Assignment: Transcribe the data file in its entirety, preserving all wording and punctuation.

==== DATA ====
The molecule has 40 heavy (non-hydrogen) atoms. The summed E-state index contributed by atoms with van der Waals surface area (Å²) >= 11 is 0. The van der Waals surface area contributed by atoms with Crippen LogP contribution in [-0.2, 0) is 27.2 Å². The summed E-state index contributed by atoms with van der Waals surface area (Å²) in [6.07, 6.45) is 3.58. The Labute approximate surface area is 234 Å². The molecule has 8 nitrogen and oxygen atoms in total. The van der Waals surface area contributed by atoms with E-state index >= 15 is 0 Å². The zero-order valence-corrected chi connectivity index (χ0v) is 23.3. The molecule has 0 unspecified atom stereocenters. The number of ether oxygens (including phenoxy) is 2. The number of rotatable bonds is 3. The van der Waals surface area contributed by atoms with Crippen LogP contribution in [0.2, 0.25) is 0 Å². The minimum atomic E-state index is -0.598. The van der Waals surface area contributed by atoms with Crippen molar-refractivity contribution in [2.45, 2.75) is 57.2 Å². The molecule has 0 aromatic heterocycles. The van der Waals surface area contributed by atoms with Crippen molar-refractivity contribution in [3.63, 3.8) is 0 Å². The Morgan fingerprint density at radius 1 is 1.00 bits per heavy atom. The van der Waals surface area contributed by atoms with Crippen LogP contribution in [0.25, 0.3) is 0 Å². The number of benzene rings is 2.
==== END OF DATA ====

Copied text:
The molecule has 40 heavy (non-hydrogen) atoms. The summed E-state index contributed by atoms with van der Waals surface area (Å²) >= 11 is 0. The van der Waals surface area contributed by atoms with Crippen LogP contribution in [-0.2, 0) is 27.2 Å². The summed E-state index contributed by atoms with van der Waals surface area (Å²) in [6.07, 6.45) is 3.58. The Labute approximate surface area is 234 Å². The molecule has 8 nitrogen and oxygen atoms in total. The van der Waals surface area contributed by atoms with E-state index >= 15 is 0 Å². The zero-order valence-corrected chi connectivity index (χ0v) is 23.3. The molecule has 0 unspecified atom stereocenters. The number of ether oxygens (including phenoxy) is 2. The number of rotatable bonds is 3. The van der Waals surface area contributed by atoms with Crippen LogP contribution in [0.2, 0.25) is 0 Å². The minimum atomic E-state index is -0.598. The van der Waals surface area contributed by atoms with Crippen molar-refractivity contribution in [2.45, 2.75) is 57.2 Å². The molecule has 0 aromatic heterocycles. The van der Waals surface area contributed by atoms with Crippen molar-refractivity contribution in [3.63, 3.8) is 0 Å². The Morgan fingerprint density at radius 1 is 1.00 bits per heavy atom. The van der Waals surface area contributed by atoms with Crippen LogP contribution in [0.25, 0.3) is 0 Å². The number of benzene rings is 2.